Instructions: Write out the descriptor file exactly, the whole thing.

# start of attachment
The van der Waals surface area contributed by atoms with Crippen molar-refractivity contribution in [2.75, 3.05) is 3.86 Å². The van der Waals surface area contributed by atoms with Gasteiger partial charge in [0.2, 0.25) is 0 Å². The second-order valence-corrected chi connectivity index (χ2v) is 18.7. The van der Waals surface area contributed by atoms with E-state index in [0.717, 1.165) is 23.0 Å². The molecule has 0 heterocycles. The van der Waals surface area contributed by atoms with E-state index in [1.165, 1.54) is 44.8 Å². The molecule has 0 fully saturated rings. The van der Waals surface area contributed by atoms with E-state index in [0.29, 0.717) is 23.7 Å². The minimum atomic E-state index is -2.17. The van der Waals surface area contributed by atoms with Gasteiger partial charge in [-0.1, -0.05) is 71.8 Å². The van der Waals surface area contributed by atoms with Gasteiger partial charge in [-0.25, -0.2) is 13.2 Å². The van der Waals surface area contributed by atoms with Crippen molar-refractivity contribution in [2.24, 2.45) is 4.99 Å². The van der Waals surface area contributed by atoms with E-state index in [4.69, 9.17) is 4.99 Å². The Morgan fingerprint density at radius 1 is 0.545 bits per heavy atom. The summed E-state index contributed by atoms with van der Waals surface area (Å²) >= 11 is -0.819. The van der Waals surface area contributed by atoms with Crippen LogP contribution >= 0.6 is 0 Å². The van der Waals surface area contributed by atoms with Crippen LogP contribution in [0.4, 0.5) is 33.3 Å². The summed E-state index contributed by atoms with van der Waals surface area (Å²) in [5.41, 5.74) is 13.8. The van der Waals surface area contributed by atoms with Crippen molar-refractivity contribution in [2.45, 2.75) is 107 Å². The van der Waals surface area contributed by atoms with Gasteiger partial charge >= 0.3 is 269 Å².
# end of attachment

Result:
The van der Waals surface area contributed by atoms with Crippen molar-refractivity contribution in [2.75, 3.05) is 3.86 Å². The van der Waals surface area contributed by atoms with Gasteiger partial charge in [0.2, 0.25) is 0 Å². The second-order valence-corrected chi connectivity index (χ2v) is 18.7. The van der Waals surface area contributed by atoms with E-state index in [0.717, 1.165) is 23.0 Å². The molecule has 0 heterocycles. The van der Waals surface area contributed by atoms with E-state index in [1.165, 1.54) is 44.8 Å². The molecule has 0 fully saturated rings. The van der Waals surface area contributed by atoms with E-state index in [0.29, 0.717) is 23.7 Å². The minimum atomic E-state index is -2.17. The van der Waals surface area contributed by atoms with Gasteiger partial charge in [-0.1, -0.05) is 71.8 Å². The van der Waals surface area contributed by atoms with Gasteiger partial charge in [-0.25, -0.2) is 13.2 Å². The van der Waals surface area contributed by atoms with Crippen molar-refractivity contribution in [2.24, 2.45) is 4.99 Å². The van der Waals surface area contributed by atoms with E-state index in [4.69, 9.17) is 4.99 Å². The Morgan fingerprint density at radius 1 is 0.545 bits per heavy atom. The summed E-state index contributed by atoms with van der Waals surface area (Å²) >= 11 is -0.819. The van der Waals surface area contributed by atoms with Crippen LogP contribution >= 0.6 is 0 Å². The van der Waals surface area contributed by atoms with Crippen LogP contribution in [0.4, 0.5) is 33.3 Å². The summed E-state index contributed by atoms with van der Waals surface area (Å²) in [5.41, 5.74) is 13.8. The van der Waals surface area contributed by atoms with Crippen molar-refractivity contribution in [2.45, 2.75) is 107 Å². The van der Waals surface area contributed by atoms with Gasteiger partial charge >= 0.3 is 269 Å².